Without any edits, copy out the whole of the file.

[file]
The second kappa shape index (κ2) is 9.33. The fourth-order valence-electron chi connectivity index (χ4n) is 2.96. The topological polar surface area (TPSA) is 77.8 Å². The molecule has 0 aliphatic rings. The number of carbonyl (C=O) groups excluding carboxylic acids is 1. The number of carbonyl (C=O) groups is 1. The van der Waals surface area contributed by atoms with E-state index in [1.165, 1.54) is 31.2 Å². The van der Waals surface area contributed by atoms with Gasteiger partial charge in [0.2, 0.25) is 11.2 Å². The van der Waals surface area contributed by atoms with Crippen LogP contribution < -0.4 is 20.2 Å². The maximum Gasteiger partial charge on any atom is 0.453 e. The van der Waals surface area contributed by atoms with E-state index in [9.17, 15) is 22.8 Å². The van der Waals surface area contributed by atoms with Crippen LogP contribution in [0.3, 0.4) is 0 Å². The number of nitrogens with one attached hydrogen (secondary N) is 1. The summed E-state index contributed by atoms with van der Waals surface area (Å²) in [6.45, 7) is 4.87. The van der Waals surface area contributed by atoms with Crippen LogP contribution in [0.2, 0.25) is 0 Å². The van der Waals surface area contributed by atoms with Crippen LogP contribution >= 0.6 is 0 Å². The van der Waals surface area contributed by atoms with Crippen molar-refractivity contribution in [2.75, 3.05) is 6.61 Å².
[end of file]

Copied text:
The second kappa shape index (κ2) is 9.33. The fourth-order valence-electron chi connectivity index (χ4n) is 2.96. The topological polar surface area (TPSA) is 77.8 Å². The molecule has 0 aliphatic rings. The number of carbonyl (C=O) groups excluding carboxylic acids is 1. The number of carbonyl (C=O) groups is 1. The van der Waals surface area contributed by atoms with E-state index in [1.165, 1.54) is 31.2 Å². The van der Waals surface area contributed by atoms with Gasteiger partial charge in [0.2, 0.25) is 11.2 Å². The van der Waals surface area contributed by atoms with Crippen LogP contribution < -0.4 is 20.2 Å². The maximum Gasteiger partial charge on any atom is 0.453 e. The van der Waals surface area contributed by atoms with E-state index in [9.17, 15) is 22.8 Å². The van der Waals surface area contributed by atoms with Crippen LogP contribution in [0.3, 0.4) is 0 Å². The number of nitrogens with one attached hydrogen (secondary N) is 1. The summed E-state index contributed by atoms with van der Waals surface area (Å²) in [6.45, 7) is 4.87. The van der Waals surface area contributed by atoms with Crippen LogP contribution in [0.2, 0.25) is 0 Å². The van der Waals surface area contributed by atoms with Crippen LogP contribution >= 0.6 is 0 Å². The van der Waals surface area contributed by atoms with Crippen molar-refractivity contribution in [2.75, 3.05) is 6.61 Å².